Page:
Diversity and minority visibility in professional athletics has recently made international headlines, with the inauguration of new professional women’s sport leagues, such as the WNHL, the MLB implementing programs to increase female and minority job candidates, and new awards like the British Ethnic Diversity Sports Awards recognizing the diversity of elite athletes. Most recently, the NFL—a league notorious for an administration littered with middle-aged white males—has inaugurated a new rule to encourage more women in administrative roles, complementing their diversity-encouraging “Rooney Rule.” The Rooney Rule is over a dozen years old, and was inaugurated to combat bias against ethnic minorities applying for coaching jobs and front office positions. Now, in addition to interviewing at least one minority candidate when filling football operations positions, NFL teams must interview at least one woman to fill league executive office positions as well.
Since the Rooney Rule was implemented, minority coaches have gained more visibility behind the bench, perhaps because the rule has worked to counteract racial stigmas within the league. Currently there are five head coaches of colour in the NFL. Before the Rooney rule, only seven head coaches in the history of the NFL history were minorities. Behind the numbers, however, is a radically different story. Perhaps most tellingly, the number of minority coaching hires have stagnated, and even slightly declined, over recent years. The rule has definitely ensured that more minority candidates have been interviewed for NFL positions, and yet most coaches and executives are white. The same candidates tend to get recycled through a variety of teams, and most of these candidates are white. Though teams are required to interview minority candidates, it’s no guarantee that those candidates will be hired.
One cannot help but wonder whether this problem will recur in the hiring of women. Setting interviewing standards for women certainly gives talented females visibility in the hiring process, but implementing the rule just creates a soft quota that must be filled solely in the initial interviewing phase—as opposed to actually empowering women vying for a front-office position.
But similar to how the Rooney Rule de-stigmatized the visibility of minorities in professional football positions, the expansion to women might achieve a similar end, even if the outcome is not as pervasive as intended. Already in 2015, even without the rule, women have found employment in viable positions within the league. This year, Sarah Thomas became the NFL’s first female full-time official, Jen Welter became the first female to hold a coaching role when the Arizona Cardinals hired her as a pre-season intern, and Kathryn Smith of the Buffalo Bills scored a full-time coaching role—the first female to do so. Undoubtedly, all of this is progress, and through their actions, the NFL has asserted that they are committed to advancing this progress even further. Even though elements of the rule perhaps don’t go far enough in ensuring gender-equality, it’s definitely a positive first step.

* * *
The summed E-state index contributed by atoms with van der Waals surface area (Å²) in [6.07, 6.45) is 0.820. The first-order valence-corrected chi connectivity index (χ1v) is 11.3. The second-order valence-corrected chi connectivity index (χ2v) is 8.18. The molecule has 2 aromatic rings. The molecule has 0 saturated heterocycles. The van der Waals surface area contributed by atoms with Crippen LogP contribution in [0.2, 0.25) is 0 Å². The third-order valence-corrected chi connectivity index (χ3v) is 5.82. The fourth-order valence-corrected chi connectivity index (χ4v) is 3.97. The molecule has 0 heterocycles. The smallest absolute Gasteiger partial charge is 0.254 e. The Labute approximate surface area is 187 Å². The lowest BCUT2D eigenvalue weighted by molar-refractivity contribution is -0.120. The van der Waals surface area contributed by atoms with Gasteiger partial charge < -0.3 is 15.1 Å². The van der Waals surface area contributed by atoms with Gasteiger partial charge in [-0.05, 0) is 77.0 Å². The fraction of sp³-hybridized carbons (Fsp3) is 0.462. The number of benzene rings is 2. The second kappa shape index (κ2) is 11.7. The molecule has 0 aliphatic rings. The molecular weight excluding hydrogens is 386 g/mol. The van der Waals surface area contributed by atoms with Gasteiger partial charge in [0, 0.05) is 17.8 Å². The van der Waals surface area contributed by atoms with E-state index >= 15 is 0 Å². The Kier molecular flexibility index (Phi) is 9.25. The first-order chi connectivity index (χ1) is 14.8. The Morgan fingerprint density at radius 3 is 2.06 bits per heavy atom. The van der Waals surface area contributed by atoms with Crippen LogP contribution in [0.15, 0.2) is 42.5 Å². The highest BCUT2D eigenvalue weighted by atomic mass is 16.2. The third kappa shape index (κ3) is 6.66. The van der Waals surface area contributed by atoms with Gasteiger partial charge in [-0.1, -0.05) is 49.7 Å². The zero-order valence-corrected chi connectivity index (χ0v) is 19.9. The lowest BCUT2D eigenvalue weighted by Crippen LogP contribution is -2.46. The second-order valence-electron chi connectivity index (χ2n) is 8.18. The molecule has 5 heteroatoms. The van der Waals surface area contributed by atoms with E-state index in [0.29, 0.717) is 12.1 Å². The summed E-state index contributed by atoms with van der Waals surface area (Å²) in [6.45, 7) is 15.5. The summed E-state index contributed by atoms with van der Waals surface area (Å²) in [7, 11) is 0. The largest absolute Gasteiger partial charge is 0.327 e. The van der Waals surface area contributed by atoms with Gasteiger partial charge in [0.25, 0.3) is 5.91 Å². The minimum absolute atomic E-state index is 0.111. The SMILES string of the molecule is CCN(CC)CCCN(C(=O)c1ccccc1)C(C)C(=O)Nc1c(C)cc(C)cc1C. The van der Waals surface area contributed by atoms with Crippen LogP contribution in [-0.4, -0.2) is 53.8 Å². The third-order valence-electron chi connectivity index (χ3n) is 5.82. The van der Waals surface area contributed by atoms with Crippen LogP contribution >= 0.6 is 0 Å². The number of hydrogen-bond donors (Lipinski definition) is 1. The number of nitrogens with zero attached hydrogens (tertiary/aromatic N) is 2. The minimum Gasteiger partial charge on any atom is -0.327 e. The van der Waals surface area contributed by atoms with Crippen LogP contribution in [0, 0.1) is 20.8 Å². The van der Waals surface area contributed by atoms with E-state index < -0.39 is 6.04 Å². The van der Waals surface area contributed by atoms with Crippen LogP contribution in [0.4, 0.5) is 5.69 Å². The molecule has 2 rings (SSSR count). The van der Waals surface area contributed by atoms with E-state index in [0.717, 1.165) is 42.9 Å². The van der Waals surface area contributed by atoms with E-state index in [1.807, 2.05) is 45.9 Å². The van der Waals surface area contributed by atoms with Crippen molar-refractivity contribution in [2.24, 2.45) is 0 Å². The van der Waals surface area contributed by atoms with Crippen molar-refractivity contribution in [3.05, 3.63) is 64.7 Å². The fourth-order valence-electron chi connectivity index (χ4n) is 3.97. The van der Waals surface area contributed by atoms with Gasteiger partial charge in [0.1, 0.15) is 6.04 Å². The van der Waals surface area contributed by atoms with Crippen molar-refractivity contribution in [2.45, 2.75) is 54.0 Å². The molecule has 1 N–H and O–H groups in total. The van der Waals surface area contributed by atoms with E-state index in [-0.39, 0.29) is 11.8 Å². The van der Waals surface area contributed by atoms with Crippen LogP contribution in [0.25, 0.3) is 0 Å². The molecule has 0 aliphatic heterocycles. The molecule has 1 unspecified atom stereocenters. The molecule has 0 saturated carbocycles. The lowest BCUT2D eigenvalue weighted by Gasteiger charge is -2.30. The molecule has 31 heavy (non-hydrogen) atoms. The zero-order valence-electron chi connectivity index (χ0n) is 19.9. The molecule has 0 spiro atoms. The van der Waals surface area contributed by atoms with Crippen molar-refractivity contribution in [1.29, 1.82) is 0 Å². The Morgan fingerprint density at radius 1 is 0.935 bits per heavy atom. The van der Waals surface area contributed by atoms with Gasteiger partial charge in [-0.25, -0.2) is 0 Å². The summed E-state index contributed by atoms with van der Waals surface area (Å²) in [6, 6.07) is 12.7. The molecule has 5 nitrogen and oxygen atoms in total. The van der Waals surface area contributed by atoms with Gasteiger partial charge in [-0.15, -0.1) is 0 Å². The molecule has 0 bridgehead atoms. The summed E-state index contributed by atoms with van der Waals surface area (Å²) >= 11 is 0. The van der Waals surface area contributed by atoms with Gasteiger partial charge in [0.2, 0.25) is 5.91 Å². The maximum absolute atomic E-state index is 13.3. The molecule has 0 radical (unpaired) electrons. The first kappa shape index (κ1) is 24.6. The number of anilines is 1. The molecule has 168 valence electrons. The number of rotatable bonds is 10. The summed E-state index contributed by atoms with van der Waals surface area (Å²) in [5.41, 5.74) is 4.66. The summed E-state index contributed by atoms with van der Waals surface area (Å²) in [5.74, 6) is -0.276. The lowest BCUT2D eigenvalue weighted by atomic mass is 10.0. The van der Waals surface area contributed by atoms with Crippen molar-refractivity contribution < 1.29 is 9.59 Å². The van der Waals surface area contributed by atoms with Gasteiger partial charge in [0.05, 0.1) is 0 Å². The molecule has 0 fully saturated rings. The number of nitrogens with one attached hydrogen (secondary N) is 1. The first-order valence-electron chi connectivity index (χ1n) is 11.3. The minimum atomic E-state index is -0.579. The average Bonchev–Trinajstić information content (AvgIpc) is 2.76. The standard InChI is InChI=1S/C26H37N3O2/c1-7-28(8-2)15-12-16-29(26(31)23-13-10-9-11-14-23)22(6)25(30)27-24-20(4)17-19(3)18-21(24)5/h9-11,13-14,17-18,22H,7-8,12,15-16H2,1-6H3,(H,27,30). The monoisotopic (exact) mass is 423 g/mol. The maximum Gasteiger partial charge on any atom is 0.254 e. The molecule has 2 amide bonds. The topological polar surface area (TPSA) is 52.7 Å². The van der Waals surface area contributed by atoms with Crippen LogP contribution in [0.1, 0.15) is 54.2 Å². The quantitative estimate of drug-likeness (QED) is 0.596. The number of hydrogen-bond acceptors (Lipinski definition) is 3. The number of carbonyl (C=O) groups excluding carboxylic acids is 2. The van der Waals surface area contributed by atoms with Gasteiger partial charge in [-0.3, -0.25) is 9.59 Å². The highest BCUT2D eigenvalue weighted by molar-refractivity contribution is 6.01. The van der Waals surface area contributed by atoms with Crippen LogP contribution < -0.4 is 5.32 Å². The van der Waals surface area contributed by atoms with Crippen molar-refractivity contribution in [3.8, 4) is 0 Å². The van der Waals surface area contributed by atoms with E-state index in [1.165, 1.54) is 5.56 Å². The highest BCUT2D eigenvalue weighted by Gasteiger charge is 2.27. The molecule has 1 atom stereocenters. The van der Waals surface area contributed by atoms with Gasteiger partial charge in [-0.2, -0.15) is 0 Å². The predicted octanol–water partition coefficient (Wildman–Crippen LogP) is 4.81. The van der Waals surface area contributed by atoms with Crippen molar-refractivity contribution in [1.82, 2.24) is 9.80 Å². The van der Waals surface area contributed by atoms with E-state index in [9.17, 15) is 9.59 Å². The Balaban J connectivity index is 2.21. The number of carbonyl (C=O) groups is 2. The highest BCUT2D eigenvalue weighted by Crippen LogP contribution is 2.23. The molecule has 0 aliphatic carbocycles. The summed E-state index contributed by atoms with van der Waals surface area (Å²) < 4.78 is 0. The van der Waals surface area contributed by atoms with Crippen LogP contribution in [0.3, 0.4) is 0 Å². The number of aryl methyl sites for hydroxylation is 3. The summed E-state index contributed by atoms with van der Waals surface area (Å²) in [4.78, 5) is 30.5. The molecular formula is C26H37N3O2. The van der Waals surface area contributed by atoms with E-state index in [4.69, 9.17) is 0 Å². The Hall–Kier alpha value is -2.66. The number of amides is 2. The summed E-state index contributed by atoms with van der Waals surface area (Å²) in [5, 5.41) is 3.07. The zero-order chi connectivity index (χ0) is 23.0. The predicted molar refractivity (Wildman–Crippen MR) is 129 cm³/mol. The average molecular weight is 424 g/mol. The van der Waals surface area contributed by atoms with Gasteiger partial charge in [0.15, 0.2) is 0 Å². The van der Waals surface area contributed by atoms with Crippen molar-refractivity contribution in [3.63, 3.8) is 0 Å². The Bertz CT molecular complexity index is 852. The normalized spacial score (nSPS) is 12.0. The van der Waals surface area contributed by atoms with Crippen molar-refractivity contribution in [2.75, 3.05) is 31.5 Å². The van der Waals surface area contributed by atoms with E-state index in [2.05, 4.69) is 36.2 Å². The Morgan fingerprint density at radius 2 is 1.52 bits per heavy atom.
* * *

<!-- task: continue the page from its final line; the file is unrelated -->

Unfortunately, the rule is limited to a small number of professional leagues. Neither the NCAA nor the CIS have adopted similar rules for executive positions, and though the NCAA mandates gender equality in athletics with Title IX, many schools have been known to exaggerate, or even lie, about the amount of rostered female athletes to fulfill their quotas. In terms of executive positions, in the CIS only 72 out of 480 head coaches were female in 2013, and only two of those women coached men’s teams. The issue is nuanced, with questions about the qualifications of females wanting to coach remaining a legitimate problem, but the predicament remains the same: There are not enough female representatives in coaching and executive positions in athletics, at both the professional and collegiate level. Since the NFL recruits heavily from NCAA collegiate teams, they are in a unique position to pressure these collegiate teams to put similar gender-leveling rules in place – because though some professional leagues have taken a necessary initial measure to increase visibility, collegiate leagues noticeably haven’t, and they probably should.
In terms of representation of females in executive and coaching positions, McGill does adequately. Almost every varsity team has female representation on the coaching staff, the head of strength and conditioning— Laura Strenger—is a woman, and females are well represented on the executive committee. Though McGill seems to not need a policy to ensure female representation in athletics, other institutions might. And though McGill certainly has female representation in athletic administrative positions, it is by no means an equal representation in comparison to their male counterparts. Programs to develop the coaching or business prowess of female athletes while they’re still in university might allow them to be viable candidates for future front-office positions in sports. In the meantime, however, implementing a policy like the Rooney Rule across all leagues across North America would be a good first step in developing future female leaders in athletics.